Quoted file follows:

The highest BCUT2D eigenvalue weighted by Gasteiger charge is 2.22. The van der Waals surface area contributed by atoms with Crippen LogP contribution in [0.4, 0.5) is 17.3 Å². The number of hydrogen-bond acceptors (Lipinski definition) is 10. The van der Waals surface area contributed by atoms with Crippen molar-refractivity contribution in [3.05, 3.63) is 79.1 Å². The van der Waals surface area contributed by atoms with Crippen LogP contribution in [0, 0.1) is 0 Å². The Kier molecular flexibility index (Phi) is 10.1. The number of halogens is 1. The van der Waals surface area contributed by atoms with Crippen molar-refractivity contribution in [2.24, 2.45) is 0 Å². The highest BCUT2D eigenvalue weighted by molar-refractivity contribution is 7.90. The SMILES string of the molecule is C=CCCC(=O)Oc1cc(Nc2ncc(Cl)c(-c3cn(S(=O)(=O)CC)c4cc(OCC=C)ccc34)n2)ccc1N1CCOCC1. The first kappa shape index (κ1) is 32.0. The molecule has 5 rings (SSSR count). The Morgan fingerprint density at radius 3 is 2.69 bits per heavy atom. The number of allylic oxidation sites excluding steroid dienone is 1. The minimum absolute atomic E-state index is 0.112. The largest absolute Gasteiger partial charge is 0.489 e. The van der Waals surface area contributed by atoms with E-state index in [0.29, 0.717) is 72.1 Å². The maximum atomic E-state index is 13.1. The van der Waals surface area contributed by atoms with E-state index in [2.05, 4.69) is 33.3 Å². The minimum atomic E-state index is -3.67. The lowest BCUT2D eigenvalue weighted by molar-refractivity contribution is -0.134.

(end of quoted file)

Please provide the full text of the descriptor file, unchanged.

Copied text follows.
The highest BCUT2D eigenvalue weighted by Gasteiger charge is 2.22. The van der Waals surface area contributed by atoms with Crippen LogP contribution in [0.4, 0.5) is 17.3 Å². The number of hydrogen-bond acceptors (Lipinski definition) is 10. The van der Waals surface area contributed by atoms with Crippen molar-refractivity contribution in [3.05, 3.63) is 79.1 Å². The van der Waals surface area contributed by atoms with Crippen LogP contribution in [0, 0.1) is 0 Å². The Kier molecular flexibility index (Phi) is 10.1. The number of halogens is 1. The van der Waals surface area contributed by atoms with Crippen molar-refractivity contribution in [2.24, 2.45) is 0 Å². The highest BCUT2D eigenvalue weighted by molar-refractivity contribution is 7.90. The SMILES string of the molecule is C=CCCC(=O)Oc1cc(Nc2ncc(Cl)c(-c3cn(S(=O)(=O)CC)c4cc(OCC=C)ccc34)n2)ccc1N1CCOCC1. The first kappa shape index (κ1) is 32.0. The molecule has 5 rings (SSSR count). The Morgan fingerprint density at radius 3 is 2.69 bits per heavy atom. The number of allylic oxidation sites excluding steroid dienone is 1. The minimum absolute atomic E-state index is 0.112. The largest absolute Gasteiger partial charge is 0.489 e. The van der Waals surface area contributed by atoms with E-state index in [0.29, 0.717) is 72.1 Å². The maximum atomic E-state index is 13.1. The van der Waals surface area contributed by atoms with E-state index in [2.05, 4.69) is 33.3 Å². The minimum atomic E-state index is -3.67. The lowest BCUT2D eigenvalue weighted by molar-refractivity contribution is -0.134.